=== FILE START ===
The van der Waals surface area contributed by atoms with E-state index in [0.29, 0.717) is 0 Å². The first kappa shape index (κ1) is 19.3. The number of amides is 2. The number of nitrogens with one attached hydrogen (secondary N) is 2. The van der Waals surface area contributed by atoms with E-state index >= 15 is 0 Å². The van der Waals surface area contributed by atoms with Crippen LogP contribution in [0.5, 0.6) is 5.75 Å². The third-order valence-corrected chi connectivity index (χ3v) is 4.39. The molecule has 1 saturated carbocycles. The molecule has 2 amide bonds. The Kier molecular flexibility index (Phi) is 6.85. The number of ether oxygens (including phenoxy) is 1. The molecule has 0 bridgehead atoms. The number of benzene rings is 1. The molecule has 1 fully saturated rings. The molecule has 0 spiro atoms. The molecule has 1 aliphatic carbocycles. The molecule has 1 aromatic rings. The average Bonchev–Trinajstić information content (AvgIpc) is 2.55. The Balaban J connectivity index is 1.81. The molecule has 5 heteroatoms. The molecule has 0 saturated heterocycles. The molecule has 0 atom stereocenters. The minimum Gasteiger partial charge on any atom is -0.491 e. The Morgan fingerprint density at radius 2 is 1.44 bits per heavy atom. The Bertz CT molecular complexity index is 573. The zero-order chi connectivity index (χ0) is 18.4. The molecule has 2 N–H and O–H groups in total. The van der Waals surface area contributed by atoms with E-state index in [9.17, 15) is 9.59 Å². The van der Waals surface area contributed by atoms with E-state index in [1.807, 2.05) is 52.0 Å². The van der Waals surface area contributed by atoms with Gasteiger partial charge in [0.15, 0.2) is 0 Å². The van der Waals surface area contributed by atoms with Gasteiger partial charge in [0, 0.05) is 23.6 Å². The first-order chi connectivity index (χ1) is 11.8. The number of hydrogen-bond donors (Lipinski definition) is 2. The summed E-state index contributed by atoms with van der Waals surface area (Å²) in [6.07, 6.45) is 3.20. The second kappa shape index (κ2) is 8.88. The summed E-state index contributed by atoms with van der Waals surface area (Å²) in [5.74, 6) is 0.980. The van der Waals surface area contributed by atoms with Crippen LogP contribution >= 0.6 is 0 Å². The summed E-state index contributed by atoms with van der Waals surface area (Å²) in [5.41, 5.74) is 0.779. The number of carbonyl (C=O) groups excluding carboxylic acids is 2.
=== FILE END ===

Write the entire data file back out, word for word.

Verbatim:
The van der Waals surface area contributed by atoms with E-state index in [0.29, 0.717) is 0 Å². The first kappa shape index (κ1) is 19.3. The number of amides is 2. The number of nitrogens with one attached hydrogen (secondary N) is 2. The van der Waals surface area contributed by atoms with E-state index >= 15 is 0 Å². The van der Waals surface area contributed by atoms with Crippen LogP contribution in [0.5, 0.6) is 5.75 Å². The third-order valence-corrected chi connectivity index (χ3v) is 4.39. The molecule has 1 saturated carbocycles. The molecule has 2 amide bonds. The Kier molecular flexibility index (Phi) is 6.85. The number of ether oxygens (including phenoxy) is 1. The molecule has 0 bridgehead atoms. The number of benzene rings is 1. The molecule has 1 fully saturated rings. The molecule has 0 spiro atoms. The molecule has 1 aliphatic carbocycles. The molecule has 1 aromatic rings. The average Bonchev–Trinajstić information content (AvgIpc) is 2.55. The Balaban J connectivity index is 1.81. The molecule has 5 heteroatoms. The molecule has 0 saturated heterocycles. The molecule has 0 atom stereocenters. The minimum Gasteiger partial charge on any atom is -0.491 e. The Morgan fingerprint density at radius 2 is 1.44 bits per heavy atom. The Bertz CT molecular complexity index is 573. The zero-order chi connectivity index (χ0) is 18.4. The molecule has 2 N–H and O–H groups in total. The van der Waals surface area contributed by atoms with E-state index in [9.17, 15) is 9.59 Å². The van der Waals surface area contributed by atoms with E-state index in [1.807, 2.05) is 52.0 Å². The van der Waals surface area contributed by atoms with Gasteiger partial charge in [0.15, 0.2) is 0 Å². The van der Waals surface area contributed by atoms with Gasteiger partial charge in [0, 0.05) is 23.6 Å². The first-order chi connectivity index (χ1) is 11.8. The number of hydrogen-bond donors (Lipinski definition) is 2. The summed E-state index contributed by atoms with van der Waals surface area (Å²) in [6.07, 6.45) is 3.20. The second kappa shape index (κ2) is 8.88. The summed E-state index contributed by atoms with van der Waals surface area (Å²) in [5.74, 6) is 0.980. The van der Waals surface area contributed by atoms with Crippen LogP contribution >= 0.6 is 0 Å². The summed E-state index contributed by atoms with van der Waals surface area (Å²) in [5.41, 5.74) is 0.779. The number of carbonyl (C=O) groups excluding carboxylic acids is 2.